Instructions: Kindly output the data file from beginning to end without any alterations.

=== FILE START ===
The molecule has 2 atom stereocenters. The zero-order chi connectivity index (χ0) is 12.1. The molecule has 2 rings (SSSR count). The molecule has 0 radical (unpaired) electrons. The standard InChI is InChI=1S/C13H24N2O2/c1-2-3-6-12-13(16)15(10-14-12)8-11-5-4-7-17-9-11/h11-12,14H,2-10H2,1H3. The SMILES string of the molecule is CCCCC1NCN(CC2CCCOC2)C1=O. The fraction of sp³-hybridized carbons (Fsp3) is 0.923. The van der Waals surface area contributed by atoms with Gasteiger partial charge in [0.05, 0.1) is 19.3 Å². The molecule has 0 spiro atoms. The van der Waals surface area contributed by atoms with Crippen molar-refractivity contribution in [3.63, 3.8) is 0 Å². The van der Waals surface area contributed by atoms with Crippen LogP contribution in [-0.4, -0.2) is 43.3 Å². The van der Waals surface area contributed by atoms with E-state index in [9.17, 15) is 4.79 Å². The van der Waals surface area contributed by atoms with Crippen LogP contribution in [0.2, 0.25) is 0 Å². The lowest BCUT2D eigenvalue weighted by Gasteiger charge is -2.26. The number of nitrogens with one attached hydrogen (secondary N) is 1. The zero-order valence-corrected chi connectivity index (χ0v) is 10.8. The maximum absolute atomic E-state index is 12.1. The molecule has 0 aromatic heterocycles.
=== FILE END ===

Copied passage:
The molecule has 2 atom stereocenters. The zero-order chi connectivity index (χ0) is 12.1. The molecule has 2 rings (SSSR count). The molecule has 0 radical (unpaired) electrons. The standard InChI is InChI=1S/C13H24N2O2/c1-2-3-6-12-13(16)15(10-14-12)8-11-5-4-7-17-9-11/h11-12,14H,2-10H2,1H3. The SMILES string of the molecule is CCCCC1NCN(CC2CCCOC2)C1=O. The fraction of sp³-hybridized carbons (Fsp3) is 0.923. The van der Waals surface area contributed by atoms with Gasteiger partial charge in [0.05, 0.1) is 19.3 Å². The molecule has 0 spiro atoms. The van der Waals surface area contributed by atoms with Crippen molar-refractivity contribution in [3.63, 3.8) is 0 Å². The van der Waals surface area contributed by atoms with Crippen LogP contribution in [-0.4, -0.2) is 43.3 Å². The van der Waals surface area contributed by atoms with E-state index in [9.17, 15) is 4.79 Å². The van der Waals surface area contributed by atoms with Crippen LogP contribution in [0.2, 0.25) is 0 Å². The lowest BCUT2D eigenvalue weighted by Gasteiger charge is -2.26. The number of nitrogens with one attached hydrogen (secondary N) is 1. The zero-order valence-corrected chi connectivity index (χ0v) is 10.8. The maximum absolute atomic E-state index is 12.1. The molecule has 0 aromatic heterocycles.